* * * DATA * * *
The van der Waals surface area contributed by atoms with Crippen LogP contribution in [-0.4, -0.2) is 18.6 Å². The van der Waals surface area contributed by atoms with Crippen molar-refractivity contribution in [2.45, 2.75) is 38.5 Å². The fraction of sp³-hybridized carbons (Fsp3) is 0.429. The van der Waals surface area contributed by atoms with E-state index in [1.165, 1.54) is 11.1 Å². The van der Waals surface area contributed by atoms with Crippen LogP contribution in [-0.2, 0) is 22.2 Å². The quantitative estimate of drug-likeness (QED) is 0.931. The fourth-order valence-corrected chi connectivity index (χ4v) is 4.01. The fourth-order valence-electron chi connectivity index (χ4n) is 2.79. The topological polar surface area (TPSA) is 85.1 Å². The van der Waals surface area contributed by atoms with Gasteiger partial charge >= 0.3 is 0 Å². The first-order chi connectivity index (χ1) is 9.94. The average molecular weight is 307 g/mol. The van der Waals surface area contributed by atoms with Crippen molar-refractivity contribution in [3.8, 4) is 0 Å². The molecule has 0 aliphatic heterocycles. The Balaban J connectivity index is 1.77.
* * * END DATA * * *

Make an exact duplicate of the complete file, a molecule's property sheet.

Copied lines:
The van der Waals surface area contributed by atoms with Crippen LogP contribution in [-0.4, -0.2) is 18.6 Å². The van der Waals surface area contributed by atoms with Crippen molar-refractivity contribution in [2.45, 2.75) is 38.5 Å². The fraction of sp³-hybridized carbons (Fsp3) is 0.429. The van der Waals surface area contributed by atoms with E-state index in [1.165, 1.54) is 11.1 Å². The van der Waals surface area contributed by atoms with Crippen LogP contribution in [-0.2, 0) is 22.2 Å². The quantitative estimate of drug-likeness (QED) is 0.931. The fourth-order valence-corrected chi connectivity index (χ4v) is 4.01. The fourth-order valence-electron chi connectivity index (χ4n) is 2.79. The topological polar surface area (TPSA) is 85.1 Å². The van der Waals surface area contributed by atoms with Gasteiger partial charge >= 0.3 is 0 Å². The first-order chi connectivity index (χ1) is 9.94. The average molecular weight is 307 g/mol. The van der Waals surface area contributed by atoms with Crippen molar-refractivity contribution in [3.8, 4) is 0 Å². The molecule has 0 aliphatic heterocycles. The Balaban J connectivity index is 1.77.